Sir3 are paralogs (5), perhaps Orc1 enjoys interactions within
silenced chromatin similar to those used by Sir3. Indeed, per-
haps ORC binds H3 and H4 histone tails deacetylated at those
positions that are the targets of Sir2. It would be interesting to
evaluate whether ORC has a different distribution profile in
cells lacking the Sas2 acetyltransferase, whose acetylation of
histone tails blocks Sir3 binding (33).
How do ORC mutations affect silencing? The results pre-
sented here have forced a reevaluation of the previous idea
that ORC mutations affect silencing primarily through their
effect on recruiting Sir1 to the silencer. That view was inspired
by two independent studies (11, 17) showing that a Gal4-Sir1
fusion protein tethered to the silencer through Gal4 binding
sites could suppress the silencing defect of ORC mutations.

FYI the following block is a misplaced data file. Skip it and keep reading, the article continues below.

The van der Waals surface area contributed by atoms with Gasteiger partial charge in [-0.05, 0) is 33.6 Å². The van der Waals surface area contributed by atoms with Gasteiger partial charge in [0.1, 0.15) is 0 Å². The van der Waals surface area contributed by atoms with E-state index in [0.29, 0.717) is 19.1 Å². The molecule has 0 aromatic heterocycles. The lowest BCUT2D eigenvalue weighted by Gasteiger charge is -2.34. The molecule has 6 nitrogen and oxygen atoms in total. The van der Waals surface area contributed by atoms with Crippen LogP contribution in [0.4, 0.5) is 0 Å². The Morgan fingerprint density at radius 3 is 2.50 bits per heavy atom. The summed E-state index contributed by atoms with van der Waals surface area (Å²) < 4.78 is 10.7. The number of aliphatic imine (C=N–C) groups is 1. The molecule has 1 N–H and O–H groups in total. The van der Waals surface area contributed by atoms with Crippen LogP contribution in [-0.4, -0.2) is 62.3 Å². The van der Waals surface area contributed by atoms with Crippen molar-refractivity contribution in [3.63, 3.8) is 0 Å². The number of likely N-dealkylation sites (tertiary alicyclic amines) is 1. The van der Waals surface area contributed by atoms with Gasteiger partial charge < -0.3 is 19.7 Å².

The fundamental question in such experiments is whether the
constructs used to reveal some of the functions of a regulatory
site have the capacity to obscure part of the story. Particularly
for this synthetic silencer, where Gal4-Sir1 is tethered through
four Gal4 binding sites, the silencing may be more robustly
established than with a wild-type silencer and hence mask any
silencing defect caused by the absence of ORC recruitment.
Our ChIP analysis showed that the whole ORC complex
could be recruited to regions lacking a DNA binding site for
ORC in a Gal4-Sir1-dependent way and that recruitment was
lost in strains lacking the Sir1 interaction domain of Orc1
(N235?orc1) (Fig. 7). Loss of the ORC recruitment in
N235?orc1 did not affect the silencing adversely as measured
by a1 transcript levels, arguing that in the context of this syn-
thetic construct, the absence of ORC had no demonstrable